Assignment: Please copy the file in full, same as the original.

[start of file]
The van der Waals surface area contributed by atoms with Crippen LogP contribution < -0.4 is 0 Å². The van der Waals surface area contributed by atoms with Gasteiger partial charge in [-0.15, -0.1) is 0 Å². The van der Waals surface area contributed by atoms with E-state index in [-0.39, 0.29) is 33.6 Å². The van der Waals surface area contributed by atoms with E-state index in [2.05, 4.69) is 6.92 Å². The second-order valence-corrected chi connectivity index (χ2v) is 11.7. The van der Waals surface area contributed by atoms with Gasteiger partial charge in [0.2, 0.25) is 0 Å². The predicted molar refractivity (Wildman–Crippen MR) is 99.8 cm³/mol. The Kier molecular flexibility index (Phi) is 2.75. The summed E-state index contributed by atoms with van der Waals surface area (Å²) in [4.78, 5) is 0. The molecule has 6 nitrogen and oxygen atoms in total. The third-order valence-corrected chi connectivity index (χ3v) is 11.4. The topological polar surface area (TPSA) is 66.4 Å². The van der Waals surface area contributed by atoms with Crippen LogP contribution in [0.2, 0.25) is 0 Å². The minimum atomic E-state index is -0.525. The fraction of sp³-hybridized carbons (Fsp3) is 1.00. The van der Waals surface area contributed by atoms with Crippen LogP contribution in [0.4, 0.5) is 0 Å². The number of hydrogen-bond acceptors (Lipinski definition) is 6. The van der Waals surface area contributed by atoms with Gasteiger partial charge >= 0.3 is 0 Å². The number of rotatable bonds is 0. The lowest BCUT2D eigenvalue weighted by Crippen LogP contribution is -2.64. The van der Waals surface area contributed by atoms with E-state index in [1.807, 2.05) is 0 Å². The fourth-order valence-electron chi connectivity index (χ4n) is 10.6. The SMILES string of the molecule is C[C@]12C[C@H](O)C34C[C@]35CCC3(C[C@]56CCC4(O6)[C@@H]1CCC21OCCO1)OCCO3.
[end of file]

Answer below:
The van der Waals surface area contributed by atoms with Crippen LogP contribution < -0.4 is 0 Å². The van der Waals surface area contributed by atoms with Gasteiger partial charge in [-0.15, -0.1) is 0 Å². The van der Waals surface area contributed by atoms with E-state index in [-0.39, 0.29) is 33.6 Å². The van der Waals surface area contributed by atoms with E-state index in [2.05, 4.69) is 6.92 Å². The second-order valence-corrected chi connectivity index (χ2v) is 11.7. The van der Waals surface area contributed by atoms with Gasteiger partial charge in [0.2, 0.25) is 0 Å². The predicted molar refractivity (Wildman–Crippen MR) is 99.8 cm³/mol. The Kier molecular flexibility index (Phi) is 2.75. The summed E-state index contributed by atoms with van der Waals surface area (Å²) in [4.78, 5) is 0. The molecule has 6 nitrogen and oxygen atoms in total. The third-order valence-corrected chi connectivity index (χ3v) is 11.4. The topological polar surface area (TPSA) is 66.4 Å². The van der Waals surface area contributed by atoms with Crippen LogP contribution in [0.2, 0.25) is 0 Å². The minimum atomic E-state index is -0.525. The fraction of sp³-hybridized carbons (Fsp3) is 1.00. The van der Waals surface area contributed by atoms with Crippen LogP contribution in [0.4, 0.5) is 0 Å². The number of hydrogen-bond acceptors (Lipinski definition) is 6. The van der Waals surface area contributed by atoms with Gasteiger partial charge >= 0.3 is 0 Å². The number of rotatable bonds is 0. The lowest BCUT2D eigenvalue weighted by Crippen LogP contribution is -2.64. The van der Waals surface area contributed by atoms with E-state index in [1.807, 2.05) is 0 Å². The fourth-order valence-electron chi connectivity index (χ4n) is 10.6. The SMILES string of the molecule is C[C@]12C[C@H](O)C34C[C@]35CCC3(C[C@]56CCC4(O6)[C@@H]1CCC21OCCO1)OCCO3.